Monday, December 16, 2013

Clay Cross Town 2-0 Phoenix FC

It's a blustery Sunday morning at Keyworth United's Platt Lane ground. I'm setting up for my under 18s. I've already spotted the referee in the car park. I don't rate the guy; he has no connection with the lads. I'm usually positive in my match reports about refs.  I rarely speak to officials apart from to welcome them and pay them. This guy loves to get his notebook out and wind the boys up.

He wanders across to me to ask who will be running the line. I take the flag off him and he remarks to be careful as the black plastic cap keeps falling off it. The game is played and managed badly. He'll be using his pencil sharpener when he gets home. There's no dialogue from me with him during the match. He collects the flag off a parent and marches towards me. The black plastic cap has fallen off and he wants to charge me £10. I burst out laughing. He says he's going to report me to the Notts FA. Where do they get these guys from?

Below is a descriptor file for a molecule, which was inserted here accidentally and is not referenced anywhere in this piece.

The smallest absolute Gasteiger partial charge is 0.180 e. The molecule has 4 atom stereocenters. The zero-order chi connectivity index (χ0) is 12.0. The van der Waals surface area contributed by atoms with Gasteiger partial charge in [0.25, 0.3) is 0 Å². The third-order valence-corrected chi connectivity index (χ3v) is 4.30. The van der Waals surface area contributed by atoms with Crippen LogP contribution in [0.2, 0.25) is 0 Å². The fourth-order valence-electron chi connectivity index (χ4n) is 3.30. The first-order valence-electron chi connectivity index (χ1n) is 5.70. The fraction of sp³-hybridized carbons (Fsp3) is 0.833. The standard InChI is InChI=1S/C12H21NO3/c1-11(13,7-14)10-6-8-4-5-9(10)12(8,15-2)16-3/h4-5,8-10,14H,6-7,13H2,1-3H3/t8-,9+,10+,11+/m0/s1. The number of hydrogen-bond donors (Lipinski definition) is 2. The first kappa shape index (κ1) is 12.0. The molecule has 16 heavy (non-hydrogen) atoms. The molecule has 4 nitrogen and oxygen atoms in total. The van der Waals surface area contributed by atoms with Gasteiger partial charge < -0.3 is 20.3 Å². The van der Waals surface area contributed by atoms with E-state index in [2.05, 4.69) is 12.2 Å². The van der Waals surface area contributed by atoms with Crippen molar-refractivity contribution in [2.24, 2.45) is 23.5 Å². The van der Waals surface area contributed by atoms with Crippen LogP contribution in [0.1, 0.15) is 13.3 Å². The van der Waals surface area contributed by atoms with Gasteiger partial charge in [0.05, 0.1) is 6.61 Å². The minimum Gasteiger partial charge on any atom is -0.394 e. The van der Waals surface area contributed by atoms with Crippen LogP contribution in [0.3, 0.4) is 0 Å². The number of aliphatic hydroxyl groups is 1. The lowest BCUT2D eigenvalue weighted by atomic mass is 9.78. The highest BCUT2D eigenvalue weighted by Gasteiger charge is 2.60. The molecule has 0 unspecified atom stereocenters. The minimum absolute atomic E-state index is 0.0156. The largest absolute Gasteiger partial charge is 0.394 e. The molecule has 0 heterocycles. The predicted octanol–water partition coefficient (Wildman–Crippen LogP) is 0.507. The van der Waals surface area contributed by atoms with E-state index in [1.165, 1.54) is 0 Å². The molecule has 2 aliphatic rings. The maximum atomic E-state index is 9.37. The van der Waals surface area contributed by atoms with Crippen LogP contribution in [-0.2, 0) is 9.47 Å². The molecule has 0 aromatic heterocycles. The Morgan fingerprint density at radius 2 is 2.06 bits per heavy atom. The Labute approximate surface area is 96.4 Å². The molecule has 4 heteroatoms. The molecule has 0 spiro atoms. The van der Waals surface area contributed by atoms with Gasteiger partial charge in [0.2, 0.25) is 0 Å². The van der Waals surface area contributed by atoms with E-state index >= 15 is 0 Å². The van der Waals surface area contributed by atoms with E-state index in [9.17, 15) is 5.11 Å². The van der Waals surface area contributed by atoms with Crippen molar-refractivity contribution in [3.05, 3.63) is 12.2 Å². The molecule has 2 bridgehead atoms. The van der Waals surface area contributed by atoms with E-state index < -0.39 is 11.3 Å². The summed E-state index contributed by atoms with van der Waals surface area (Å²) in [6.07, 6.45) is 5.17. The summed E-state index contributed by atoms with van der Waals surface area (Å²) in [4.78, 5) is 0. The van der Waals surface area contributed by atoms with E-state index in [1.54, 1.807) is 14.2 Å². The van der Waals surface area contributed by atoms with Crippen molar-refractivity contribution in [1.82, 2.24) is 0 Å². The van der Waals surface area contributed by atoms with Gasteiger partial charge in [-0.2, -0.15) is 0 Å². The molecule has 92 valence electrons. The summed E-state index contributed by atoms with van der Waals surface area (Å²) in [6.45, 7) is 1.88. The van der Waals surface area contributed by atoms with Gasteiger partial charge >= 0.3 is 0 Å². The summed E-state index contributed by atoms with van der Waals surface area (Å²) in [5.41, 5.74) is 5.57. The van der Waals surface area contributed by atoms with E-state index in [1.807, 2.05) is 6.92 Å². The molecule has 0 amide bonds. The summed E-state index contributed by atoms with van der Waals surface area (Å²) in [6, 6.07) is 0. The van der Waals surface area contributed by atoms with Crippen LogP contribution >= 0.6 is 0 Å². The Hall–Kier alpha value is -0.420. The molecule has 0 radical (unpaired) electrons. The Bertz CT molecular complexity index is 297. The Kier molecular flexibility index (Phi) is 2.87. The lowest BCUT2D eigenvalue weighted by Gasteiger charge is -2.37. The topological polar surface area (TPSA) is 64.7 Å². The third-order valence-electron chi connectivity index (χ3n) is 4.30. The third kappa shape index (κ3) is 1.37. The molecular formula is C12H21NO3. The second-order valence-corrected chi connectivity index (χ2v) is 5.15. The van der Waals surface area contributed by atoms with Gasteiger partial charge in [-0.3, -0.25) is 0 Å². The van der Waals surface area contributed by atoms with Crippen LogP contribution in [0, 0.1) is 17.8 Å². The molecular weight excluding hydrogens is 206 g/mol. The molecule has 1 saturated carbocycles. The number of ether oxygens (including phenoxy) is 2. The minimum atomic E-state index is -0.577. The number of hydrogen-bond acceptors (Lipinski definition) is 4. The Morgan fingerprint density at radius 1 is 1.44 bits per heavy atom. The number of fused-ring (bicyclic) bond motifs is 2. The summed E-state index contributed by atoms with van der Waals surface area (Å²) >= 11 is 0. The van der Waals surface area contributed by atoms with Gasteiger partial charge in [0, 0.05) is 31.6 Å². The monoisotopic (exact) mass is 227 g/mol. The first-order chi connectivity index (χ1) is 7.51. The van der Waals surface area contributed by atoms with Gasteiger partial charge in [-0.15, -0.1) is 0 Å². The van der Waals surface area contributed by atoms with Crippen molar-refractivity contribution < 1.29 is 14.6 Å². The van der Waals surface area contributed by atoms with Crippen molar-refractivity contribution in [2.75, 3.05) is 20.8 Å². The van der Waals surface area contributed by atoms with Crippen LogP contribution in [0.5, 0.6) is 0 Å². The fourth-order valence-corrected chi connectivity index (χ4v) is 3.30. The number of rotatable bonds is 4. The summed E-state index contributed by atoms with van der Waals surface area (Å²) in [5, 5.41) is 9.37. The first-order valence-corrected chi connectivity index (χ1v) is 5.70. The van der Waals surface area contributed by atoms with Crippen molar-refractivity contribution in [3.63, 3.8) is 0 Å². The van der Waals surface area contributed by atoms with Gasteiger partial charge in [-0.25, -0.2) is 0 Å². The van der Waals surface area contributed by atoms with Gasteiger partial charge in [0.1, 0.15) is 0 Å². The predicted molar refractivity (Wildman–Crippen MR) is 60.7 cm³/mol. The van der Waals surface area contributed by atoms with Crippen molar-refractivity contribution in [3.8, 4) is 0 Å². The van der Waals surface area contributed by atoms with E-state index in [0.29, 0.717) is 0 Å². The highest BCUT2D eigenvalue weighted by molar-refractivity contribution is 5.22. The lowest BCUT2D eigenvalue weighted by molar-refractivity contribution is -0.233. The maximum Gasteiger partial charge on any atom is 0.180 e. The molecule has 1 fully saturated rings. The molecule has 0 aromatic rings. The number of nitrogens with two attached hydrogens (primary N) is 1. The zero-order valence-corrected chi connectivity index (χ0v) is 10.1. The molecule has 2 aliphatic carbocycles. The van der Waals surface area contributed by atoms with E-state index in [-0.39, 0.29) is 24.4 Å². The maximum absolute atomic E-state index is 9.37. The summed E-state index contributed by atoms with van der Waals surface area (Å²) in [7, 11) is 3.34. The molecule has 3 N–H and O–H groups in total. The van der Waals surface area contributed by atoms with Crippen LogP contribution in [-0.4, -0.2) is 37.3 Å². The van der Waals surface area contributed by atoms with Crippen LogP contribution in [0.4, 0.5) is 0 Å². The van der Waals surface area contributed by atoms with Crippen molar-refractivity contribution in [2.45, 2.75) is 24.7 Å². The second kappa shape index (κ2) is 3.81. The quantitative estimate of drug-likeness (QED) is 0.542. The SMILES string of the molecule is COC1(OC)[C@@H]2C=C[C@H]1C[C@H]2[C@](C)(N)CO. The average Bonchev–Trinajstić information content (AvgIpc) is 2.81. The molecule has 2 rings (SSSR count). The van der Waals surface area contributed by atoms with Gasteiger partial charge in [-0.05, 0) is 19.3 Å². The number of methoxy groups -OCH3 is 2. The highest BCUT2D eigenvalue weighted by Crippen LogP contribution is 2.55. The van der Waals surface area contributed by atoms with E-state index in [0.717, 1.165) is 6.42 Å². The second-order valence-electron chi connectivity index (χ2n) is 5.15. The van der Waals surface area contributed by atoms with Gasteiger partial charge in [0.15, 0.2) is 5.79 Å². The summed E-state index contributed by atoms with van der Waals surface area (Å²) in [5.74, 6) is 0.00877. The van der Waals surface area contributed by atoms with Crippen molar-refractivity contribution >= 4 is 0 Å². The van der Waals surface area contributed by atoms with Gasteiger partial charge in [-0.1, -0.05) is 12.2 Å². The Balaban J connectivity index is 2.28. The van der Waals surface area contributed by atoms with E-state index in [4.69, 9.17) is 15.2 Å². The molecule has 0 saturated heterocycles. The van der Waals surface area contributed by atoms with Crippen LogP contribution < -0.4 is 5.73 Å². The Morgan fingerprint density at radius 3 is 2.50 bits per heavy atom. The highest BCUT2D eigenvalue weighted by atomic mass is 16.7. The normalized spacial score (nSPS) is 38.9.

It's Friday evening and the 11 day detox is complete. No more celery, raw carrots and Greek yoghurt. I sample a couple of Stella's and some red wine. It's an early start on Saturday morning. Murphy the Budgie is squawking and chirping at a reckless shot played by England's Kevin Pietersen, who has once again thrown away his wicket.

I'm on a scouting mission for the Pies in the old mining town of Hucknall. We've been tipped a boy. The reception on Five Live is dreadful. I can barely hear the squeaky dulcet tones of South Londoner Danny Baker.

I pull into the car park of former FA Trophy finalists Hucknall Town. I bump into an acquaintance. We chatter away as I view the game. I form an opinion quite quickly on the intended target and report in to the Head of Youth.

I've plenty of time to kill, but decide to head up to North Derbyshire as quickly as possible. I join the M1 motorway at Junction 27 and exit at the next turn-off. I skirt through the town of Alfreton, passing its War Memorial as the skies darken and the wind picks up. I'm on the A61 travelling through the village of Shirland. There's a table-top sale at the Village Hall as an alternative if the game is not up to scratch.